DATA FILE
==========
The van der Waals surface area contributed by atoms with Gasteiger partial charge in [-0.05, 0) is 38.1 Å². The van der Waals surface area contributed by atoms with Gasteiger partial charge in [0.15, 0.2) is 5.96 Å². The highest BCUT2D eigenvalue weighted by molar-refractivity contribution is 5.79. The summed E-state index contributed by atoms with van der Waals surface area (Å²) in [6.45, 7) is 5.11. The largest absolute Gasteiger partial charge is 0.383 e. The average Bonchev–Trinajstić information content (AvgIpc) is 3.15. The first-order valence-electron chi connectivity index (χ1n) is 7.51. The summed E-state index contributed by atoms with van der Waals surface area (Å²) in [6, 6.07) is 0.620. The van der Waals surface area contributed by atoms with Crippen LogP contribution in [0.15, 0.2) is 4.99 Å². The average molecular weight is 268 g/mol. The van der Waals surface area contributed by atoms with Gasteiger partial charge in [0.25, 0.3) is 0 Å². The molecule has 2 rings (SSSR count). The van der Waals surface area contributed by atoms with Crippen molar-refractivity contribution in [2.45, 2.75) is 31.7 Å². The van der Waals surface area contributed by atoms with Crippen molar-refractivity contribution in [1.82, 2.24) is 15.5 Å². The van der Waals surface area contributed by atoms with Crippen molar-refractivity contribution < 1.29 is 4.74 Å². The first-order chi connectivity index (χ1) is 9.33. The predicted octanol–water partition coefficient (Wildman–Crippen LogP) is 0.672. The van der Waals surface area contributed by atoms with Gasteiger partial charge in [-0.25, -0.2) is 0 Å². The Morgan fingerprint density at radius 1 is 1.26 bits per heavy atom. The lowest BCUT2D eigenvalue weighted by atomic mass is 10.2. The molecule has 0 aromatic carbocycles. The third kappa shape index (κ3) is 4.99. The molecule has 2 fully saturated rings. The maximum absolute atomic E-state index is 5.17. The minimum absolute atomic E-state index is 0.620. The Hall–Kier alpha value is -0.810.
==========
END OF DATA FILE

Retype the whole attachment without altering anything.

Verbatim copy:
The van der Waals surface area contributed by atoms with Gasteiger partial charge in [-0.05, 0) is 38.1 Å². The van der Waals surface area contributed by atoms with Gasteiger partial charge in [0.15, 0.2) is 5.96 Å². The highest BCUT2D eigenvalue weighted by molar-refractivity contribution is 5.79. The summed E-state index contributed by atoms with van der Waals surface area (Å²) in [6.45, 7) is 5.11. The largest absolute Gasteiger partial charge is 0.383 e. The average Bonchev–Trinajstić information content (AvgIpc) is 3.15. The first-order valence-electron chi connectivity index (χ1n) is 7.51. The summed E-state index contributed by atoms with van der Waals surface area (Å²) in [6, 6.07) is 0.620. The van der Waals surface area contributed by atoms with Crippen LogP contribution in [0.15, 0.2) is 4.99 Å². The average molecular weight is 268 g/mol. The van der Waals surface area contributed by atoms with Gasteiger partial charge in [0.25, 0.3) is 0 Å². The molecule has 2 rings (SSSR count). The van der Waals surface area contributed by atoms with Crippen molar-refractivity contribution in [2.45, 2.75) is 31.7 Å². The van der Waals surface area contributed by atoms with Crippen molar-refractivity contribution in [1.82, 2.24) is 15.5 Å². The van der Waals surface area contributed by atoms with Crippen molar-refractivity contribution < 1.29 is 4.74 Å². The first-order chi connectivity index (χ1) is 9.33. The predicted octanol–water partition coefficient (Wildman–Crippen LogP) is 0.672. The van der Waals surface area contributed by atoms with Gasteiger partial charge in [-0.25, -0.2) is 0 Å². The Morgan fingerprint density at radius 1 is 1.26 bits per heavy atom. The lowest BCUT2D eigenvalue weighted by atomic mass is 10.2. The molecule has 0 aromatic carbocycles. The third kappa shape index (κ3) is 4.99. The molecule has 2 fully saturated rings. The maximum absolute atomic E-state index is 5.17. The minimum absolute atomic E-state index is 0.620. The Hall–Kier alpha value is -0.810.